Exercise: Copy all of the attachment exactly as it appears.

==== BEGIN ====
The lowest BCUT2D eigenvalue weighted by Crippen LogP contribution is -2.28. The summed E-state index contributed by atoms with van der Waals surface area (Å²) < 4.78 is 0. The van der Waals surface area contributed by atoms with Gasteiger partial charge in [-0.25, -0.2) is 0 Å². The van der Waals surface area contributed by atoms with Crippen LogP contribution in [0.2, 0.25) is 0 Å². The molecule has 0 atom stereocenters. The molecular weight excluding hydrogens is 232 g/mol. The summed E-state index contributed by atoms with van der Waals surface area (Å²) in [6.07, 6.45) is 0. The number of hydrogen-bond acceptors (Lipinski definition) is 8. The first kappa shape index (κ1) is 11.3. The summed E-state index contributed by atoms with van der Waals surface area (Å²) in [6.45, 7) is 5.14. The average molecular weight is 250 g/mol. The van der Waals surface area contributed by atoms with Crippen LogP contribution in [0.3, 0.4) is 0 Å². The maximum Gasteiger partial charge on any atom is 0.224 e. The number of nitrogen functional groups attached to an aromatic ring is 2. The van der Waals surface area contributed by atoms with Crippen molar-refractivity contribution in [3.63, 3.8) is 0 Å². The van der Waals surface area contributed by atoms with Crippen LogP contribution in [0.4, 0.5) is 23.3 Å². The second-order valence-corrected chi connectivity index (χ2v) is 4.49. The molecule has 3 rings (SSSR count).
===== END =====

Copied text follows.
The lowest BCUT2D eigenvalue weighted by Crippen LogP contribution is -2.28. The summed E-state index contributed by atoms with van der Waals surface area (Å²) < 4.78 is 0. The van der Waals surface area contributed by atoms with Gasteiger partial charge in [-0.25, -0.2) is 0 Å². The van der Waals surface area contributed by atoms with Crippen LogP contribution in [0.2, 0.25) is 0 Å². The molecule has 0 atom stereocenters. The molecular weight excluding hydrogens is 232 g/mol. The summed E-state index contributed by atoms with van der Waals surface area (Å²) in [6.07, 6.45) is 0. The number of hydrogen-bond acceptors (Lipinski definition) is 8. The first kappa shape index (κ1) is 11.3. The summed E-state index contributed by atoms with van der Waals surface area (Å²) in [6.45, 7) is 5.14. The average molecular weight is 250 g/mol. The van der Waals surface area contributed by atoms with Crippen LogP contribution in [0.3, 0.4) is 0 Å². The maximum Gasteiger partial charge on any atom is 0.224 e. The number of nitrogen functional groups attached to an aromatic ring is 2. The van der Waals surface area contributed by atoms with Crippen molar-refractivity contribution in [3.63, 3.8) is 0 Å². The van der Waals surface area contributed by atoms with Crippen LogP contribution in [0.4, 0.5) is 23.3 Å². The second-order valence-corrected chi connectivity index (χ2v) is 4.49. The molecule has 3 rings (SSSR count).